Diagnosing Social Communication Disorder

Pragmatic Language Impairment is a term used to describe a social communication issue (PLI). Health specialists with competence in child development and developmental disorders such as autism spectrum disorder can diagnose social communication dysfunction (ASD) [5].

Several health specialists, including speech pathologists and psychologists, are frequently involved in the diagnosis of social communication disorder. Interviews, language evaluations, and behavior assessments may all be part of the process.

If a Child might have social communication disorder, it’s best to talk about concerns as soon as possible with a trusted health professional, like the child and family health nurse, GP or pediatrician. These providers can refer you to a child development specialist for additional evaluation.

The use of language in social situations is known as social communication. Social interaction, social cognition, pragmatics, and language processing are all included.

The ability to change one's speech style, consider others' perspectives comprehend and apply the principles of verbal and nonverbal communication, and employ structural components of language are all examples of social communication abilities. In both spoken and written modes, social communication skills are required for language expression and understanding. Language abilities, both spoken and written, enable efficient communication in a range of social situations and for a variety of objectives. Sociocultural and individual factors influence social communication behaviors such as eye contact, facial expressions, and body language [6].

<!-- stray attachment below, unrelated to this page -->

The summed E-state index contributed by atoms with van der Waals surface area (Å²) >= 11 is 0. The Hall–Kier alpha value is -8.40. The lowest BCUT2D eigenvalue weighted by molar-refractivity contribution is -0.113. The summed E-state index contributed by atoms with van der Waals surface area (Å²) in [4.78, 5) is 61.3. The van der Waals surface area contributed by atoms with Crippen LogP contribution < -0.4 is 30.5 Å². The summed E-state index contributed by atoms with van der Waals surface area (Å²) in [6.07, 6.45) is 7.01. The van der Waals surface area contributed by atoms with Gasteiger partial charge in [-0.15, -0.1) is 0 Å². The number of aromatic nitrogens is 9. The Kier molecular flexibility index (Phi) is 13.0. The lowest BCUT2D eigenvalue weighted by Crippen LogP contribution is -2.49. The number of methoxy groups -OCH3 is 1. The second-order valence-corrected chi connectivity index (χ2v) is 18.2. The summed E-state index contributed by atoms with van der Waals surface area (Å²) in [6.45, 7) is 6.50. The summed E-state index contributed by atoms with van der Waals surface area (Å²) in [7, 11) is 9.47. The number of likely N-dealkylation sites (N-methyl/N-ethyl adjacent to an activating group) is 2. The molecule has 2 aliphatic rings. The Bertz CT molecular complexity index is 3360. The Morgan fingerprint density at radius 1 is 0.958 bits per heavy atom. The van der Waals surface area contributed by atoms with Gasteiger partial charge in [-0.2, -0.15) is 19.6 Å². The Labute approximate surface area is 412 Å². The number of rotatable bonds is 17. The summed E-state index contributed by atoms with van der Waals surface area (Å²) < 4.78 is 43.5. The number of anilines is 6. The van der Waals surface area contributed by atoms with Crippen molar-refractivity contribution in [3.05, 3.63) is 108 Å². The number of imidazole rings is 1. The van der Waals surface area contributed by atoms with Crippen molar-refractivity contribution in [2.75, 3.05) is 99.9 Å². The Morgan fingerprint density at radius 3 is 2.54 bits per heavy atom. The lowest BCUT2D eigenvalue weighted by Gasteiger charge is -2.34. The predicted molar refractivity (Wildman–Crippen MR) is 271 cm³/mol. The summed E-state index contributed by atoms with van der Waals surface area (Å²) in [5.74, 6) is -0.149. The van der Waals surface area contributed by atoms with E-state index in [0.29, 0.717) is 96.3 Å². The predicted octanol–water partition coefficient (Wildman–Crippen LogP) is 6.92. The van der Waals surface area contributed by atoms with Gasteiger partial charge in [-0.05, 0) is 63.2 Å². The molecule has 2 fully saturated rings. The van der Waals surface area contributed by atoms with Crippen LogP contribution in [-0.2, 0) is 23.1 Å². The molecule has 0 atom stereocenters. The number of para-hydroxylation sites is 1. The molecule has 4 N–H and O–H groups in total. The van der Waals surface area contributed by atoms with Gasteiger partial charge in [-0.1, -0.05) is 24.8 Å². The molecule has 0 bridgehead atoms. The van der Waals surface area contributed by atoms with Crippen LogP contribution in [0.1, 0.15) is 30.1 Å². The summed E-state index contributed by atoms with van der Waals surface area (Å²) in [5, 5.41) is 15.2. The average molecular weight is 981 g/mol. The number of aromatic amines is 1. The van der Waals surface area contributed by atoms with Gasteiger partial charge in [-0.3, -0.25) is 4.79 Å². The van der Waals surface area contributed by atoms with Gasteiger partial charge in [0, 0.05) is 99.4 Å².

Intellectual Disability, Developmental Disabilities, Learning Disabilities, Spoken Language Disorders, Written Language Disorders, Attention-Deficit Hyperactivity Disorder (ADHD), Traumatic Brain Injury, Aphasia, and Dementia are all conditions that can co-occur with social communication disorder.

Social communication issues, as well as constrained, repetitive behavior patterns, are characteristic features of Autism Spectrum Disorder (ASD). As a result, social communication disorder cannot be diagnosed alongside ASD.

References

Author Info

Dubois Cossette*
 
Science Laboratories, Psychology Department, Durham University, Durham, UK
 

Citation: Cossette D (2021) Communication Disorders, Social Interactions in Children with ASD. Autism Open Access. S5:004. DOI:10.35248/2165-7890.21.S5.004.

Received: 20-Dec-2021, Manuscript No. auo-21-15121; Editor assigned: 22-Dec-2021, Pre QC No. auo-21-15121 (PQ); Reviewed: 03-Jan-2022, QC No. auo-21-15121; Revised: 10-Jan-2022, Manuscript No. auo-21-15121 (R); Published: 17-Jan-2022

Copyright: © 2021 Cossette D. This is an open-access article distributed under the terms of the Creative Commons Attribution License, which permits unrestricted use, distribution, and reproduction in any medium, provided the original author and source are credited.